The following academic unit forms the submission to UoA 30:
- School of History, Classics and Archaeology
As part of the School, the History unit at Newcastle is a coherent community of scholars whose research focus is primarily concerned with 'history from below', with a greater emphasis on social and cultural than on purely political history.
The research undertaken by the unit is located within three main overarching but also overlapping research strands:
- death, disease and demographics
- political, cultural and medical histories
- conflict and post-conflict societies
Find out about the research, projects and members of staff within history.
Almost all our historians are also active within the broader Humanities and Social Sciences Faculty interdisciplinary research groups:
- Medieval and Early Modern Studies
- Postcolonial Research Group
- Labour and Society Research Group
- Military, War and Security
The following case studies demonstrate the impact of our research:
Marriage from the pre-modern era to todayMarriage from the pre-modern era to today
Informing the public perception of marriage, family life and inheritance in the pre-modern era
This case study demonstrates the public and policy impact of the historical research undertaken by Professor Helen Berry on marriage from the pre-modern era to today. Its impact lies in the way in which the research informs public perceptions of marriage as an institution in Britain and abroad by:
- challenging cultural values and social assumptions about marriage
- expanding the sensibilities of individuals on this subject
- extending the range and improving the quality of evidence pertaining to the history of marriage and through this enhancing public understanding of sexual health issues and challenges posed by civil partnerships
Policy/Social Engagement impact is further achieved and is demonstrable via the Inspirational Women North East 2012 (IWNE12) project. Public impact is demonstrable via the feedback (available) to publications and media presentations of the research from Europe to the United States.
Find out more:
19th Century warfare in the USA19th Century warfare in the USA
Beyond the battlefield: enhancing public understanding of the impact of nineteenth-century warfare in the United States
This case study demonstrates the public and educational impact of research into the lives of American Civil War soldiers and veterans in the following ways:
- the underpinning research challenges traditional social assumptions concerning war wounds and the medical and political responses to these
- greatly extended the range and improved the quality of evidence pertaining to the history of warfare and wounding in the United States
- expanded public understanding of the long-term effects of the Civil War on American society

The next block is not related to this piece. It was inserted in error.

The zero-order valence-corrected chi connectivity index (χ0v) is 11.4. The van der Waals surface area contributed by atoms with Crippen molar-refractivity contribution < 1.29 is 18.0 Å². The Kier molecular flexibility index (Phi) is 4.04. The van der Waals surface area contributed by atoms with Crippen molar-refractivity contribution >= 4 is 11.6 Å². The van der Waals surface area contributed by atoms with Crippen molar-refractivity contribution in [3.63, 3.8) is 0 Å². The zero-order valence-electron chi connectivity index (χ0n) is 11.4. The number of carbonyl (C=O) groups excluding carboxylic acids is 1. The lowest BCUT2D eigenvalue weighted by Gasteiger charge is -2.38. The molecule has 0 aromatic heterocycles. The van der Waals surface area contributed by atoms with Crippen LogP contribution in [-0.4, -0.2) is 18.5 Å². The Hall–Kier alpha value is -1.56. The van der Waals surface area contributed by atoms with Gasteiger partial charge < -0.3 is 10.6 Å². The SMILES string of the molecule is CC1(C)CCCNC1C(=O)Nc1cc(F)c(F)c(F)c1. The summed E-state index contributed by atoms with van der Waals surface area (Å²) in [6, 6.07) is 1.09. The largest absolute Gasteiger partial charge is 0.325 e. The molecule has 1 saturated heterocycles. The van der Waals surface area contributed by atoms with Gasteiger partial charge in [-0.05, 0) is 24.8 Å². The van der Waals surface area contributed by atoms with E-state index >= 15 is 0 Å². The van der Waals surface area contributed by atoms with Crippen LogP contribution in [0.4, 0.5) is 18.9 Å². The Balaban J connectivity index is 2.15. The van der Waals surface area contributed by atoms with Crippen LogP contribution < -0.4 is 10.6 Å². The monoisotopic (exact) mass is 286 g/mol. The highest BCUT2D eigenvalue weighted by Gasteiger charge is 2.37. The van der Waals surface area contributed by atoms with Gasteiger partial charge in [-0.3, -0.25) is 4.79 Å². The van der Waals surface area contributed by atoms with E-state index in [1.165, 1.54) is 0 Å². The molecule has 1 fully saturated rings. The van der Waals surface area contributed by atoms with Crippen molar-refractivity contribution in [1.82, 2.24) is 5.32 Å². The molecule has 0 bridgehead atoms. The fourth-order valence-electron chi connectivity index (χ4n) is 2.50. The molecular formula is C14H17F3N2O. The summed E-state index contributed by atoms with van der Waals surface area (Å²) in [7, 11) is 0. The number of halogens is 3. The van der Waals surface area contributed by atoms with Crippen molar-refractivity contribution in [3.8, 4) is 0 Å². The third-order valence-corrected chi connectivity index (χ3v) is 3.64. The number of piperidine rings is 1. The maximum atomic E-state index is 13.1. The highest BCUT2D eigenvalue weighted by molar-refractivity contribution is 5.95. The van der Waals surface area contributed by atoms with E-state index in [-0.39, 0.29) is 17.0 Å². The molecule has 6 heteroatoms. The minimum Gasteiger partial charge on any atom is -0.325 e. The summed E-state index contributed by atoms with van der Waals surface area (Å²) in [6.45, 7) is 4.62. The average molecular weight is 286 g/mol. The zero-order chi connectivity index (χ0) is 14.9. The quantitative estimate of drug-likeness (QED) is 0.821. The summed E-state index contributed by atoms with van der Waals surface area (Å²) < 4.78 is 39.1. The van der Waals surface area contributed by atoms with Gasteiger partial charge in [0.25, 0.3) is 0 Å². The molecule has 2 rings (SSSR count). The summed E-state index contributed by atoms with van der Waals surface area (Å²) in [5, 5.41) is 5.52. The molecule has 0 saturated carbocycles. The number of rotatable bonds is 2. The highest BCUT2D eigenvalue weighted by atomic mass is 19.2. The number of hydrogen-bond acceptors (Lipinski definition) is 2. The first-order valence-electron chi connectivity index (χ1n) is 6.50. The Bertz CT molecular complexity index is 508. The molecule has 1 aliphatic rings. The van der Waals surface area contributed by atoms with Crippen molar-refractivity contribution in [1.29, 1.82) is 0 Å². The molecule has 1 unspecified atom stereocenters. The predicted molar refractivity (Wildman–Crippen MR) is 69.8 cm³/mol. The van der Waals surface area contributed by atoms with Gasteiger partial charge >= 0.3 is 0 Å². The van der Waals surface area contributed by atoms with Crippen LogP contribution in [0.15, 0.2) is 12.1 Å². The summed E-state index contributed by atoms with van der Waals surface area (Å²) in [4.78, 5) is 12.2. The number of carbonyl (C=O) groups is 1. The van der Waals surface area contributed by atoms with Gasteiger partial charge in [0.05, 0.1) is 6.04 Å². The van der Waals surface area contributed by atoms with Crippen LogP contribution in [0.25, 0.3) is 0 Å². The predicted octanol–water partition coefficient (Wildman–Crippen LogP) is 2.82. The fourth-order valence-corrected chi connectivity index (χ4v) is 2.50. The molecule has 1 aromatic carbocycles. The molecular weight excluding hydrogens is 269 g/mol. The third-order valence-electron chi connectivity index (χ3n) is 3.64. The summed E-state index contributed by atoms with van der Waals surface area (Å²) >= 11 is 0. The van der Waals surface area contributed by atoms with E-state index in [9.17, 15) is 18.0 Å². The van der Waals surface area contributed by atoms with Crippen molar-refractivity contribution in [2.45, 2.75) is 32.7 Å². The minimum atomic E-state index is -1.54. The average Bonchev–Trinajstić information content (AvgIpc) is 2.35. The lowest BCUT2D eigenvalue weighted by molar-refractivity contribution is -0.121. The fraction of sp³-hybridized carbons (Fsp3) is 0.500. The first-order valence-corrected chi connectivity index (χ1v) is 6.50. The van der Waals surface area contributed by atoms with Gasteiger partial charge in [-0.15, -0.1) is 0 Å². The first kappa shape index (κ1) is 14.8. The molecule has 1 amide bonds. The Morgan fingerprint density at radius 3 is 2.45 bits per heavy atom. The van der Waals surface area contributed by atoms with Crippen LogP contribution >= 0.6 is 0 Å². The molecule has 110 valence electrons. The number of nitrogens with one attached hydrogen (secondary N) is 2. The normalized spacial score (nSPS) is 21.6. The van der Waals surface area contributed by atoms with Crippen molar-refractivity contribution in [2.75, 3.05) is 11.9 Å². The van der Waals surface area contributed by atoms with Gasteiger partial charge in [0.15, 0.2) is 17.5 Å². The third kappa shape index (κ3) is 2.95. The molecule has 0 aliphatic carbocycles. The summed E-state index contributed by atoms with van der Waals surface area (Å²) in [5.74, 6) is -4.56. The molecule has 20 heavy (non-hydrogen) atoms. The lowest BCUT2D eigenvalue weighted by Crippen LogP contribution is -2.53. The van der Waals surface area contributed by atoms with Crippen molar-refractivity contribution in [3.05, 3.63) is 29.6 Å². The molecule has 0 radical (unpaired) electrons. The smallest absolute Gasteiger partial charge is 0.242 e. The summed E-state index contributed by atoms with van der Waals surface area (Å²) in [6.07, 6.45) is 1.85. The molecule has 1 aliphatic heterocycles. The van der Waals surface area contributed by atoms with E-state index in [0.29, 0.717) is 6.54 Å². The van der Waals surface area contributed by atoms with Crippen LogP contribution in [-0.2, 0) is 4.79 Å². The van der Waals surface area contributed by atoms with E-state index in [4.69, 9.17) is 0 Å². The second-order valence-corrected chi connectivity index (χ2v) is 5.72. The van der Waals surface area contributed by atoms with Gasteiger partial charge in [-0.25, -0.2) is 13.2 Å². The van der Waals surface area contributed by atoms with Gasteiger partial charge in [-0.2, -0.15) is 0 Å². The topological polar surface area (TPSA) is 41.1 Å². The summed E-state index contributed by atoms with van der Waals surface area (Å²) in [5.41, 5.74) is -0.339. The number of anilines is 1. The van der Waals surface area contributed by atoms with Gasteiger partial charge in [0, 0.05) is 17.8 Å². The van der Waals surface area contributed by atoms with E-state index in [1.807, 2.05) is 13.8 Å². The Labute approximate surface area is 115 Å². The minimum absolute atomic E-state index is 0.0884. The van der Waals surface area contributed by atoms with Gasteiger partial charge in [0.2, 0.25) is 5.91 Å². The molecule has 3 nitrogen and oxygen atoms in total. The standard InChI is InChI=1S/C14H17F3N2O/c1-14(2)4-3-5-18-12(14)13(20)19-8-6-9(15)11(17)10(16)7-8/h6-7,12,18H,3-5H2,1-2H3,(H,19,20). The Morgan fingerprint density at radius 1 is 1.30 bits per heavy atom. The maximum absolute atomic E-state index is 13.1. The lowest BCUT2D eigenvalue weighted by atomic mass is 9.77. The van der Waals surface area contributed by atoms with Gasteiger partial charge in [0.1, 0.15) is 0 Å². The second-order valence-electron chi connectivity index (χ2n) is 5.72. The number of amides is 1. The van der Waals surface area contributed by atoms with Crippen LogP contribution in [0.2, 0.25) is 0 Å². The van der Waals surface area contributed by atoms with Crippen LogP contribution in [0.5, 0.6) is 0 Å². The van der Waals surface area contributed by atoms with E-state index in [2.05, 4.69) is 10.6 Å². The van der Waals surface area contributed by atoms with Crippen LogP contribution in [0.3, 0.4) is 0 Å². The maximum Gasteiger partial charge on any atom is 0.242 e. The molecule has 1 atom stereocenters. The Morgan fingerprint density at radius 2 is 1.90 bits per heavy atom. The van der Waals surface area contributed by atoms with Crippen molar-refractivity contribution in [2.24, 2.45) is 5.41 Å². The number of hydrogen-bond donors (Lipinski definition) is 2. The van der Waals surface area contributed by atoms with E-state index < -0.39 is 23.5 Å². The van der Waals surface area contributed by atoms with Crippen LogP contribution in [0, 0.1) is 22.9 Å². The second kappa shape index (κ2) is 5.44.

- informed and influenced the content of secondary and tertiary education on this subject in the UK and the US.
Find out more:
Pauper lives in Georgian LondonPauper lives in Georgian London
Facilitating family histories: informing public understanding of pauper lives in Georgian London
This case study demonstrates the public and broader social engagement impact of the research, some of it collaborative, undertaken by Professor Jeremy Boulton on the lived experience of paupers in the past. The impact resides in the public use of this research for genealogical research. The reach and significance of this research is located in three interconnected areas:
- the vast extension of the range and the improvement in the quality of evidence pertaining to pauper lives in Britain the early modern era
- the collection and contextualisation of previously unavailable archival data and its presentation in a form usable by researchers and the public alike
- the extensive use of this original research data by an international public outside of academia
Impact is largely achieved and can be demonstrated through the public comments, feedback, and email engagement with users that the research has generated. As the research has been disseminated via the London Lives Project, website traffic is indicative here, as is the construction of Wikis on the London Lives site and the public use of the data-sets produced through the research in the pursuit of genealogical/family history.
Public engagement is further achieved through publication of research findings in popular, non-academic journals, such as Local Population Studies and Family and Community History, in which the research is discussed beyond the academy. All this is reinforced through the Museum Exhibition deriving from the research, and public involvement in conferences informed by it.
Find out more:
Find out about all our REF 2014 results.